The beginning will feel actually very similar to the first game, aside the graphical tweaks and new combat/interface. This extends all the way to the story, which is the greatest disappointment of this game in my opinion. Basically, the storyline is the same. By the same I mean your family is killed and the whole game is about revenge…. Sigh.
Great characters! Too bad they were paired with a cookie cutter storyline.
Don’t get me wrong, much of the new parts of the game are great. I enjoyed the combat system (until I got an uberspell, then it was supereasy). It takes place 500 years after the events of the first game, and they give you many little hints and tidbits about the old game within the new
Albion. This I always find enjoyable in an RPG, it really adds to immersion. Finally, the storyline (although very easy to see coming) was done well, with good voice acting and interesting characters.
For features expansion you also get a new little doggy to play with! (awww) The guy follows you everywhere and helps with gameplay elements like finding treasure.
I named mine jerkface, it seemed to like it.
To their credit Lionhead did really try to make this gameworld better and more interactive. Every decision you make in the game now has consequences on the economy and people. No longer can you walk into a village and kill everyone in sight only to return a few days later consequence free. Now most every action has an impact, including missions.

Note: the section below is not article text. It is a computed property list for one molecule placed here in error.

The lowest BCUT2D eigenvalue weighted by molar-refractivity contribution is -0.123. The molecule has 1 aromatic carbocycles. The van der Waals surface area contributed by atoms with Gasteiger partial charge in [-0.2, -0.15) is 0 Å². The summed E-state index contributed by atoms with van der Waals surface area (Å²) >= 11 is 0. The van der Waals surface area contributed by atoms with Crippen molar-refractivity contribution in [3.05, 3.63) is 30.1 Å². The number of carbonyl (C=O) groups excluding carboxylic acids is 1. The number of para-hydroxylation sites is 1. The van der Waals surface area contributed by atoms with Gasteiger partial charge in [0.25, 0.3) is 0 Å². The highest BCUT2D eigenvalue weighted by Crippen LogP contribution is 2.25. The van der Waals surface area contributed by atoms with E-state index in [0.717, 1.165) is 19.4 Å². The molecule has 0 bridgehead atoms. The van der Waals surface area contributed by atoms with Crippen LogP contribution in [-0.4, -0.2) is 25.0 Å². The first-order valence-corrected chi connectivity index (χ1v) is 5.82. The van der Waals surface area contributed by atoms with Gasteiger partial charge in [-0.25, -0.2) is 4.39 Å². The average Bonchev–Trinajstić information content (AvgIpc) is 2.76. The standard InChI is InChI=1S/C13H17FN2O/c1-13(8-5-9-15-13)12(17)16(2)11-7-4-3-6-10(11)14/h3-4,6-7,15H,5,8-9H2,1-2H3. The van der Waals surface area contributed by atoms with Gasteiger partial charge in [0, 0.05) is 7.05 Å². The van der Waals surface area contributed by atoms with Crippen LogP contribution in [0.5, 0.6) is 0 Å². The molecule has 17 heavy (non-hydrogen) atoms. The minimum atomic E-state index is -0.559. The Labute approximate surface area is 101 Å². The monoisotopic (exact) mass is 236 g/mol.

One early mission in the introduction has you decide between helping the authority figures in the starter town, or the underworld. If you help the underworld the town will later be basically a slum with obvious crime troubles and dirty streets, but if you help the authority in apprehending the criminals the town will be bustling with clean streets, buildings, and more markets.
Expanded are the generic NPC interactions, allowing you to dance in the streets to be liked by the nearby citizens (and to get discounts in their shops) or to be married and have children.
All in all it was (in some ways) a better version of the first game, but the obvious flaws that were not fixed and the papercutter story kept it from being a standout.
So…. the first iterations had much promise, and most of it they delivered. Fable has really made a name for itself.
Continued in Part 2: Fable 3, what we know so far.